PassLeader Premium Juniper JN0-661 Exam Dumps in VCE and PDF for Free Previewing (Question 41 – Question 50)

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QUESTION 41
A customer’s traffic is traversing your network, which consists of Junos devices. You must configure class of service for the traffic to meet a service-level agreement. In this scenario, which two statements are true? (Choose two.)

A.    By default, a packet’s loss priority can be either low or high.
B.    A packet’s loss priority can be set using classifiers or rewrite markers.
C.    By default, a packet’s loss priority can be either low, medium-low, medium-high, or high.
D.    A packet’s loss priority can be set using classifiers or policers.

Answer: AD
Explanation:
A: Loss priority settings help determine which packets are dropped from the network during periods of congestion. The software supports multiple packet loss priority (PLP) designations: low and high. (In addition, medium-low and medium-high PLPs are supported when you configure tricolor marking.)
D: Packet loss priorities (PLPs) allow you to set the priority for dropping packets. You can use the PLP setting to identify packets that have experienced congestion. Typically, you mark packets exceeding some service level with a high loss priority — that is, a greater likelihood of being dropped. You set PLP by configuring a classifier or a policer.
http://www.juniper.net/techpubs/en_US/junos15.1/topics/usage-guidelines/cos-setting-packet-loss-priority.html
http://www.juniper.net/documentation/en_US/junos15.1×49/topics/concept/cos-packet-loss-priority-understanding-security.html

QUESTION 42
Referring to the exhibit, which type of NG MVPN route will be advertised by PE2 to PE1?
passleader-JN0-661-dumps-421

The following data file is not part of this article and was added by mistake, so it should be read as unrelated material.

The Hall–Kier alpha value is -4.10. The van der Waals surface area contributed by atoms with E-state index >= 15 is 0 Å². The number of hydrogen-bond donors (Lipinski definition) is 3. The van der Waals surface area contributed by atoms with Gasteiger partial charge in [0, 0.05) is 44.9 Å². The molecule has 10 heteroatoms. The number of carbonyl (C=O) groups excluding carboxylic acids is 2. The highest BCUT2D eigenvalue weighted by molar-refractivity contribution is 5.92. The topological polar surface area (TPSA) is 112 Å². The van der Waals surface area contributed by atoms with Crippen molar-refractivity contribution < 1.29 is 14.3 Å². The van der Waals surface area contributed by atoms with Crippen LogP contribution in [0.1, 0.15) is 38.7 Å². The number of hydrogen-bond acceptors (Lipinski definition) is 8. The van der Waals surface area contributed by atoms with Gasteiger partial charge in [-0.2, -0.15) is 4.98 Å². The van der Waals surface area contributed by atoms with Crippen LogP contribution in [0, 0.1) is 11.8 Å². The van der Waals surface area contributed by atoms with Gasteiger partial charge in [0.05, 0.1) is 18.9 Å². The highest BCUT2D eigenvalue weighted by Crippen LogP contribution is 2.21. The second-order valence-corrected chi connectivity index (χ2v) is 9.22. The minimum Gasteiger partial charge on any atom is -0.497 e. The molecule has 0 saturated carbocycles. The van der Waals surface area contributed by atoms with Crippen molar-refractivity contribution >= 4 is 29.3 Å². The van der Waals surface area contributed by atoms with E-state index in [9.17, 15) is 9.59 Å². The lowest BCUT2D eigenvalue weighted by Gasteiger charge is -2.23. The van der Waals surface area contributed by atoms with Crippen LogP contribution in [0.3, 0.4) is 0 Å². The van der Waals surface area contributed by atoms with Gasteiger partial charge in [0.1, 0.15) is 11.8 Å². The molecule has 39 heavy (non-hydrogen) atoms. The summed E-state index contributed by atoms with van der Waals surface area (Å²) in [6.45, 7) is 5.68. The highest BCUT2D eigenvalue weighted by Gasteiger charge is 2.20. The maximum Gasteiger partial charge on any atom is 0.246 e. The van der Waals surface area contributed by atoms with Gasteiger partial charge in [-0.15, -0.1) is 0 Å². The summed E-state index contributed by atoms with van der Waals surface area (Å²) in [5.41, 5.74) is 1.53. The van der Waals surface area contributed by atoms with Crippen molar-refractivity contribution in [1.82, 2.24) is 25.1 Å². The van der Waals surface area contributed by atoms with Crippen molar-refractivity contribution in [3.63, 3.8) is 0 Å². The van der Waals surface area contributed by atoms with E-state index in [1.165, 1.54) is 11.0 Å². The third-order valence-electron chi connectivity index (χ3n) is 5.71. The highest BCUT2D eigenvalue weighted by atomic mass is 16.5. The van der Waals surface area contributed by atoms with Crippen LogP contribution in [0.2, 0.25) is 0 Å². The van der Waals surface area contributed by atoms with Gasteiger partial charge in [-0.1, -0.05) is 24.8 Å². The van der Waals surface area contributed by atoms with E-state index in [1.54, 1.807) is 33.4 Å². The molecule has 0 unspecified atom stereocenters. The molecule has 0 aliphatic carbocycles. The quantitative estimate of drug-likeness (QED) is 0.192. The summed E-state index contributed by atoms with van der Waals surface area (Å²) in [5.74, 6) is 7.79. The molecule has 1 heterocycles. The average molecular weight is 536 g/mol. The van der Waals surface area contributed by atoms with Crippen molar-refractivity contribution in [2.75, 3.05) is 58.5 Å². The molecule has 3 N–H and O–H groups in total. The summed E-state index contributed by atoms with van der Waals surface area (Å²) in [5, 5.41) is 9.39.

A.    Shared Tree Join C-Multicast route
B.    Source Tree Join C-Multicast route
C.    Source Active Auto-discovery route
D.    Leaf Auto-discovery route

Answer: A
Explanation:
C-Multicast routes include Shared tree join route. It was originated by receiver PE routers. It was originated when a PE router receives a shared tree C-join (C-*, C-G) through its PE-CE interface.
https://www.juniper.net/documentation/en_US/junos16.1/topics/concept/ng-mvpn-control-plane.html

QUESTION 43
An L1 router has formed an adjacency with an L1-L2 router. Under which condition will the L1-L2 router set the attach bit in its Level 1 link-state PDUs?

A.    when the L1-L2 router forms an adjacency with another L1 router in the same area
B.    when the L1-L2 router forms an adjacency with an L2 router in the same area
C.    when the L1-L2 router forms an adjacency with an L2 router in a different area
D.    when the L1-L2 router forms an adjacency with an L1 router in a different area

Answer: C
Explanation:
L1 routers use L1/L2 routers as the next hop for the default route 0.0.0.0/0. The L1/L2 routers do not advertise a default route–instead, the L1/L2 routers set the attached bit, which is advertised to the L1 router and causes the L1 router to install a default route with the L1/L2 router as the next hop. If an L1/L2 router does not have an L2 adjacency to a different area than its own, the L1/L2 router will not set the attach bit, resulting in the L1 routers not installing a default route.
Network Scaling With Bgp Labeled Unicast, Design and Configuration Guide, page 8.

QUESTION 44
[edit]
[email protected]# run show l2 circuit connections
Layer-2 Circuit Connections:
Legend for connection status (St)